While bones are roasting, put kombu in large stock pot and cover with 20 cups of cold water. Bring to a boil, then remove from heat. Let steep for 10 minutes. Remove kombu and discard or save for another use.

Put raw chicken backs or bones, chicken feet, pig trotters and bacon into the kombu water and return to the stove over medium heat.

When the beef and pork bones are done roasting, pour off any melted fat and save for another use. Add roasted bones to the water. Put roasting pan over a high flame and pour a cup or so of water into the pan to deglaze it. Scrape the pan with a spoon or spatula to remove any flavorful bits that are stuck to the bottom of the pan. Pour all of this goodness into the stockpot with the bones. Be sure bones are submerged. If more water is required to submerge bones, add whatever it takes.

Bring stock just to a simmer, and allow to simmer slowly (a bubble or two every couple of seconds) overnight, occasionally skimming any scum that forms on top. Naturally, water will evaporate from the pot, so take note of the liquid’s starting level and replenish every hour or so as necessary.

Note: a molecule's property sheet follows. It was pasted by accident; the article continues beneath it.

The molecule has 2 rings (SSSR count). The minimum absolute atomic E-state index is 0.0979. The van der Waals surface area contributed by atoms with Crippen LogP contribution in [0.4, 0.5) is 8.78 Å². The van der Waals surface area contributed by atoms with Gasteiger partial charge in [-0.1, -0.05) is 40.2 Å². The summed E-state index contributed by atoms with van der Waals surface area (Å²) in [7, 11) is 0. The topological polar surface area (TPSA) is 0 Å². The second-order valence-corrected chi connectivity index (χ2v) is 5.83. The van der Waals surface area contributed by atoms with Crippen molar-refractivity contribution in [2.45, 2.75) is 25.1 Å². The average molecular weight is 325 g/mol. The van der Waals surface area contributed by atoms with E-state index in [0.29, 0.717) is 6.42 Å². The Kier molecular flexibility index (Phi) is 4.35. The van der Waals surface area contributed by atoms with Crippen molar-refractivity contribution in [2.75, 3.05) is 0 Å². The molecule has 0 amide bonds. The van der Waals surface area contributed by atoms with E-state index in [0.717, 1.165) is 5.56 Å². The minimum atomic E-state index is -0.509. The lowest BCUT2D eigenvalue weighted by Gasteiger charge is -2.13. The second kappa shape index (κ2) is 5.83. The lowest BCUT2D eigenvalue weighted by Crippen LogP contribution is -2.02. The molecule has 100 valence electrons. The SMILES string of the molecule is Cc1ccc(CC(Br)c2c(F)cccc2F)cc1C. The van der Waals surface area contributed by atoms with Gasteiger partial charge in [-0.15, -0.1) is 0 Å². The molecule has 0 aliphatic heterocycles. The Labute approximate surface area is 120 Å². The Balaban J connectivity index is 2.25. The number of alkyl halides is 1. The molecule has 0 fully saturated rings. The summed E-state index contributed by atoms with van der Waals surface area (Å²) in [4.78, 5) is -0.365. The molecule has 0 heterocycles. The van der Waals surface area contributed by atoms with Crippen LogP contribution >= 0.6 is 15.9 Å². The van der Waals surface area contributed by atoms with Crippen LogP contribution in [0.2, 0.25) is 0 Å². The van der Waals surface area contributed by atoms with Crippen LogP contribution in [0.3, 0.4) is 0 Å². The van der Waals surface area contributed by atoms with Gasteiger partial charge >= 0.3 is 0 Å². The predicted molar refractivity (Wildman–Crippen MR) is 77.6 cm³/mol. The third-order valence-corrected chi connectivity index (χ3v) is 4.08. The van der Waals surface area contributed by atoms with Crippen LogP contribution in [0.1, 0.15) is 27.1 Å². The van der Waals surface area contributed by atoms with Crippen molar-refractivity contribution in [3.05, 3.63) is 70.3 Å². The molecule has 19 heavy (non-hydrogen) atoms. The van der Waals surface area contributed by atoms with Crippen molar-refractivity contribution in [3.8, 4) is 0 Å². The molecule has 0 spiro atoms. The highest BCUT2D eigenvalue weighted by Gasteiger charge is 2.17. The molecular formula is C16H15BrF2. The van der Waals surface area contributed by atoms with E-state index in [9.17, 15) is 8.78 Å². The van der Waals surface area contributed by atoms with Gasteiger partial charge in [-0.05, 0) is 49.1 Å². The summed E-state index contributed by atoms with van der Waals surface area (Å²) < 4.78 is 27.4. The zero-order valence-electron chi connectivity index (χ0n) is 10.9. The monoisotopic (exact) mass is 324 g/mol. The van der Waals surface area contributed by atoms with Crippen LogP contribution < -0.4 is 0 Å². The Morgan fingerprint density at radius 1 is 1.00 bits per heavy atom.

Add mushrooms, onions, carrots, scallions and star anise. Simmer for one more hour.

Remove from heat and let fully cool under refrigeration or, if it is winter in Chicago, on a porch/stoop/fire escape. When cooled, the stock will be separated into solid fat at the top and gelatin beneath the fat. Scrape solidified fat from the top of the stock and discard, or save for another use, then reheat the stock until it is liquid again. Strain the stock through the finest strainer available. Reserve mushrooms for the pickled shiitake mushrooms and discard everything else.

Taste stock and add cane vinegar and soy sauce. Stir stock completely and taste again. Adjust flavor using additional amounts of these two seasoning agents. This broth should last about seven days.

For the pork belly:

2 pounds boneless pork belly, skin off
2 stalks celery, thinly sliced
3 cloves garlic, peeled and smashed
1 star anise
Salt and pepper to taste

Place all ingredients in plastic bag designed to be vacuum sealed, evenly spacing ingredients. Vacuum seal bag, then place in an immersion circulator set around 142 degrees and cook for 12 hours. Let pork belly cool, then place in a pan, still in the bag. Cover with another pan, then weigh this pan down with heavy cans and refrigerate overnight. The idea is to compress the pork belly into a compact “block”. After pressing, remove belly from its bag. When ready to serve, sear pork belly on a hot cast iron pan over medium high heat, 3 minutes per side. Let cool slightly, then cut into thin slices.

For the pickled shiitake mushrooms:

Reserved shiitake mushrooms from dashi, sliced thin
1/4 cup dashi
1/2 cup cane vinegar
1/4 cup soy sauce
1 tablespoon sambal (chile paste)
1 tablespoon freshly grated ginger

Bring all ingredients but the mushrooms to a boil. Pour over mushrooms and let cool. Cover and keep refrigerated. This’ll keep for about a week.

To assemble dish: